“A similar effect is seen in the game day simulation data; the average pressure rises as the average measurement time is increased.”

Again on page 62:

“Based on the transient curves explained above, one would expect that if the Patriots footballs were set to a consistent or relatively consistent starting pressure, the pressure would rise relatively consistently as they were tested later in the Locker Room Period.”

Yet they still published their p-values on page 11 and conducted analyses in the opening pages without considering time! This cannot be due to incompetence since they are keenly aware of and explicitly call out the importance of time on multiple occasions. On page 64, in their concluding statement, their second point cites these statistical tests as critical pieces of evidence supporting their conclusion. Unless different people prepared different parts of the report, this is evidence of a clear bias against the Patriots. But it’s also just the beginning.

Switching Fig. 26 to the extreme low temperature of 67 degrees

The transient curve used in Figure 24 to project Non-Logo gauge results uses a pre-game room temperature of 71 degrees. The HVAC on the day of the game was set between 71 and 74 degrees. But Exponent measured the temperature in the room where the balls were gauged by officials in the pre-game to range from 67-71 degrees. It was a good 30 degrees colder outside on the day Exponent measured, and there wasn’t the same game day activity where numerous people give off extra heat in the room.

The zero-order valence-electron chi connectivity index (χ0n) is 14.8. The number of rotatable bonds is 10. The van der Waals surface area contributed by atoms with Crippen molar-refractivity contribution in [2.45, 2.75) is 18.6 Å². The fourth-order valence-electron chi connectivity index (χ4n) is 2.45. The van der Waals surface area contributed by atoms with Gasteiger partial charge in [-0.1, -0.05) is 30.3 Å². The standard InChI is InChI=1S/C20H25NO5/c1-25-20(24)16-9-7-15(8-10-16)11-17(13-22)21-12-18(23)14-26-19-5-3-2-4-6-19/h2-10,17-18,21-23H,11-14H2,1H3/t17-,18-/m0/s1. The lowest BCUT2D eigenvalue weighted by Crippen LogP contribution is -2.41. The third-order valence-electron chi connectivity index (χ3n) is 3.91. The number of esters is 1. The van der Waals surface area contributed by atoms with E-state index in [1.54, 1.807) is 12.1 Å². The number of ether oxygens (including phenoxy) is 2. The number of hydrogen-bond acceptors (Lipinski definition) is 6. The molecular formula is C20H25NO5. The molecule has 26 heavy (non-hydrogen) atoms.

When they project the Logo gauge results on the transient curve used in Fig. 26, they switch the pre-game temperature to 67 degrees, the extreme end of the plausible spectrum that produces the lowest Patriot reading. Their explanation for using 67 degrees is so the Colt measurements align with the projections. This is a reasonable approach, given that the Colt balls “should” obey the laws of physics, but (a) it should not be the only scenario examined and (b) they did not need to drop the pre-game temp all the way to 67 degrees to achieve this! Doing so only increased the appearance of guilt for the Patriots. The Colt readings are still viable and withinin Exponent’s “range’ of what is predicted by physics even with a 69 degree pre-game temperature.

Misting the footballs to simulate rain